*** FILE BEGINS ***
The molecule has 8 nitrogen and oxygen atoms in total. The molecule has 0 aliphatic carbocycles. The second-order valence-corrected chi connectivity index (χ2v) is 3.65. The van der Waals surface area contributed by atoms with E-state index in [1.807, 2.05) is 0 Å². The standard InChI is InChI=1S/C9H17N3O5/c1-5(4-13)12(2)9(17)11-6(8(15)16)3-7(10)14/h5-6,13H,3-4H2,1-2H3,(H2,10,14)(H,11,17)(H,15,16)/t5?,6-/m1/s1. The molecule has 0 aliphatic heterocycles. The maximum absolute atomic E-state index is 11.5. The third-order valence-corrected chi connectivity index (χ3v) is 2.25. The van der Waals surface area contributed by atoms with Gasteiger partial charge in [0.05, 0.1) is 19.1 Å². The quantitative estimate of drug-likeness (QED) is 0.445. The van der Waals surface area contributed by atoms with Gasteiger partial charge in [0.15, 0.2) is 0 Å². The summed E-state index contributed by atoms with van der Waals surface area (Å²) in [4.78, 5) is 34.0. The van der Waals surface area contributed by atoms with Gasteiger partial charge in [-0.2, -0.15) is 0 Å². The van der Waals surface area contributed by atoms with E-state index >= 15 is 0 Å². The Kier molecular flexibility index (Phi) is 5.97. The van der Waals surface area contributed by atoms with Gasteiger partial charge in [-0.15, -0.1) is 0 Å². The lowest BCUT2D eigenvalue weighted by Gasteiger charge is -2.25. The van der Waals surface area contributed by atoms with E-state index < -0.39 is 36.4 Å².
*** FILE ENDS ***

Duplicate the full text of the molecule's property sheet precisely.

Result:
The molecule has 8 nitrogen and oxygen atoms in total. The molecule has 0 aliphatic carbocycles. The second-order valence-corrected chi connectivity index (χ2v) is 3.65. The van der Waals surface area contributed by atoms with E-state index in [1.807, 2.05) is 0 Å². The standard InChI is InChI=1S/C9H17N3O5/c1-5(4-13)12(2)9(17)11-6(8(15)16)3-7(10)14/h5-6,13H,3-4H2,1-2H3,(H2,10,14)(H,11,17)(H,15,16)/t5?,6-/m1/s1. The molecule has 0 aliphatic heterocycles. The maximum absolute atomic E-state index is 11.5. The third-order valence-corrected chi connectivity index (χ3v) is 2.25. The van der Waals surface area contributed by atoms with Gasteiger partial charge in [0.05, 0.1) is 19.1 Å². The quantitative estimate of drug-likeness (QED) is 0.445. The van der Waals surface area contributed by atoms with Gasteiger partial charge in [0.15, 0.2) is 0 Å². The summed E-state index contributed by atoms with van der Waals surface area (Å²) in [4.78, 5) is 34.0. The van der Waals surface area contributed by atoms with Gasteiger partial charge in [-0.2, -0.15) is 0 Å². The van der Waals surface area contributed by atoms with E-state index >= 15 is 0 Å². The Kier molecular flexibility index (Phi) is 5.97. The van der Waals surface area contributed by atoms with Gasteiger partial charge in [-0.15, -0.1) is 0 Å². The lowest BCUT2D eigenvalue weighted by Gasteiger charge is -2.25. The van der Waals surface area contributed by atoms with E-state index < -0.39 is 36.4 Å².